Regenerative braking enables the conversion of kinetic energy into electrical energy, which increases the range of electric vehicles. Regenerative braking greatly reduces the need to use friction brakes. Depending on the powertrain architecture (mild HEV, PHEV, BEV), the operating conditions of the friction brake vary significantly. The decision to what degree the vehicle speed is reduced by regenerative braking also depends on many other parameters, like the state of charge, the steering angle, or the driving style. Nevertheless, the use of regenerative braking is expected to make a significant contribution to the reduction of total non-exhaust PM. The amount of this contribution is still largely unknown, especially for real world driving conditions. In this study, the regenerative braking performance of a battery electric vehicle is analysed under variation of different pre-programmed recuperation modes during on-road tests. For data acquisition, the vehicle is equipped with numerous sensors and data acquisition systems. The collected data can be used to map the characteristics of the recuperation modes. The anomalies and effects detected during data acquisition represent the challenges that exist in the simulation of regenerative braking on the inertia dynamometer and especially for potential legislative procedures.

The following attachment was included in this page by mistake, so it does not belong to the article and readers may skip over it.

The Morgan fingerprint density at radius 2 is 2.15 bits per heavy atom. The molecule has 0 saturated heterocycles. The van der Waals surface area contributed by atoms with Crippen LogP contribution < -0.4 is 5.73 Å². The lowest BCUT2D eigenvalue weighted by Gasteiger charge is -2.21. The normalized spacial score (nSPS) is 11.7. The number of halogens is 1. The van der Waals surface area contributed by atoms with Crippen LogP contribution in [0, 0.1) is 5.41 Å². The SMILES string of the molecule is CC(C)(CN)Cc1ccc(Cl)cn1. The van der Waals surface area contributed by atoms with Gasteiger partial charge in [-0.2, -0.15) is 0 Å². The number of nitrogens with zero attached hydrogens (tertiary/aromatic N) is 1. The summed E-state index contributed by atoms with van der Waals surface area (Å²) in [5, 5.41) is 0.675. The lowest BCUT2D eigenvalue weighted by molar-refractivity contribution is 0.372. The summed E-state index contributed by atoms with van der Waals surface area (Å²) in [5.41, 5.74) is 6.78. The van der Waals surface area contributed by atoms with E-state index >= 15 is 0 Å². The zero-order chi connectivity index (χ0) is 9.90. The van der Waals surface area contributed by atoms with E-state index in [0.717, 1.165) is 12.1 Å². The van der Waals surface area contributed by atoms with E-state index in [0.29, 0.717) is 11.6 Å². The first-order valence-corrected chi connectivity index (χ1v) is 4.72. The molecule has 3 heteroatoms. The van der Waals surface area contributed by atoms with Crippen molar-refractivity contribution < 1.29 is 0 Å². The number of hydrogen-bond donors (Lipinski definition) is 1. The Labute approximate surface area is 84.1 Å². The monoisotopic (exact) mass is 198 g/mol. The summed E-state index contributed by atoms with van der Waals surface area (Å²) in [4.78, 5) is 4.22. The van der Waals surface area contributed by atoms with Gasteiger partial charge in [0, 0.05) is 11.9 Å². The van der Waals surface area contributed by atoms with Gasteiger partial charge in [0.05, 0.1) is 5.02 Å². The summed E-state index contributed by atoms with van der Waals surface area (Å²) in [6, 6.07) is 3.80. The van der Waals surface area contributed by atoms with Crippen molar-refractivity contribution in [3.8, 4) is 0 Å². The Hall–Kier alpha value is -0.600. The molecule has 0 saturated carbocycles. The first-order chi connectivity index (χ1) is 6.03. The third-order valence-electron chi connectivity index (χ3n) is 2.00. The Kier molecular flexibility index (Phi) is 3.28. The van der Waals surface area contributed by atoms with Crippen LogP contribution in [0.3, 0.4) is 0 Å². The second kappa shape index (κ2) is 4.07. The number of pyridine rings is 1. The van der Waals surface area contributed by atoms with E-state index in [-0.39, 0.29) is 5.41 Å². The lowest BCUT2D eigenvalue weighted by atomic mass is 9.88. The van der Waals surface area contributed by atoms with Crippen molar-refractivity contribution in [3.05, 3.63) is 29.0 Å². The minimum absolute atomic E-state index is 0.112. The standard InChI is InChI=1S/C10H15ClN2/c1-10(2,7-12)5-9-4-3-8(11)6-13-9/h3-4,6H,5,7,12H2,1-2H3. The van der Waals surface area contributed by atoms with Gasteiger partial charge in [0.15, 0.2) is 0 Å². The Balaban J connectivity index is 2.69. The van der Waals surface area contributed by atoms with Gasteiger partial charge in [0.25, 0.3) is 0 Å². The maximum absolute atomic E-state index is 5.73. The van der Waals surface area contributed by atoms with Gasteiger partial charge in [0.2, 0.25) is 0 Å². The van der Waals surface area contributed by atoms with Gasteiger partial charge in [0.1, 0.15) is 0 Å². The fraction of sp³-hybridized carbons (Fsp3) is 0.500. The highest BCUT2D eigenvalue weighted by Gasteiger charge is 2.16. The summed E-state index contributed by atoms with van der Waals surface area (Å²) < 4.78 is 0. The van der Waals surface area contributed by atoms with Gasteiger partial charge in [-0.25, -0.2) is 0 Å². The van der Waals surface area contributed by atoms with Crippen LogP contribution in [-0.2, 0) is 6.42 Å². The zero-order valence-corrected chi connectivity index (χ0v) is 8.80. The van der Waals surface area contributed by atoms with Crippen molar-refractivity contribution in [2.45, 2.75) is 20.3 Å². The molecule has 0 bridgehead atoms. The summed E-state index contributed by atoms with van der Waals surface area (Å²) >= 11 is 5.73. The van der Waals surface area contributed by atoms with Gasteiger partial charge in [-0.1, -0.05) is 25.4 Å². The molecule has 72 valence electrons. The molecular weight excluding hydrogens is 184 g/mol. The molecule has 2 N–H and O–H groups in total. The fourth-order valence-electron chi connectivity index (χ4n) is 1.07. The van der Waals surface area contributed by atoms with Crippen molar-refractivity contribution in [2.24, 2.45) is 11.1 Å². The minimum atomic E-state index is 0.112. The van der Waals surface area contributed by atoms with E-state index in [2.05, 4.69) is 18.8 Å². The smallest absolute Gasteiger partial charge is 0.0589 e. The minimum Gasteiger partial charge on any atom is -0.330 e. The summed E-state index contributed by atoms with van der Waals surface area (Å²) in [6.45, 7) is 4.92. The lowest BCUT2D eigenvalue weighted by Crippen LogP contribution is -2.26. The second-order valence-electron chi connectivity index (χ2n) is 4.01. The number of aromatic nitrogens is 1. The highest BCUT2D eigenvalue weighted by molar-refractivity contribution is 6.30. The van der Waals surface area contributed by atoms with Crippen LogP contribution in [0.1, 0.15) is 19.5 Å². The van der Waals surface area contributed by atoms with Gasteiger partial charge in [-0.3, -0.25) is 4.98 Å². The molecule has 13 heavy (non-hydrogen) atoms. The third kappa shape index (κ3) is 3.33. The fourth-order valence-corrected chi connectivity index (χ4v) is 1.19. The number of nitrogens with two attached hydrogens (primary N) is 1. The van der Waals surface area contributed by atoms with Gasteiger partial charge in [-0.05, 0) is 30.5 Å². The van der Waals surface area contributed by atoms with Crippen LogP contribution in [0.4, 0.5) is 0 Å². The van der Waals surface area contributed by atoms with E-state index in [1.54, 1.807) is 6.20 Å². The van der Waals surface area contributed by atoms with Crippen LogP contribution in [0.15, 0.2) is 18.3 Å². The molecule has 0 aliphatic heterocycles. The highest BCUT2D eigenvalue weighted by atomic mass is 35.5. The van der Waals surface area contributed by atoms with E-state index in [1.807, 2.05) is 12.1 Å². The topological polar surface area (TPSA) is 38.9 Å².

TU Ilmenau: Mr. Christopher Hamatschek, Dr. David Hesse, Dr. Valentin Ivanov, Prof. Dr.-Ing Thomas Bachmann; AUDI AG: Dr. Sebastian Gramstat, Dr. Anton Stich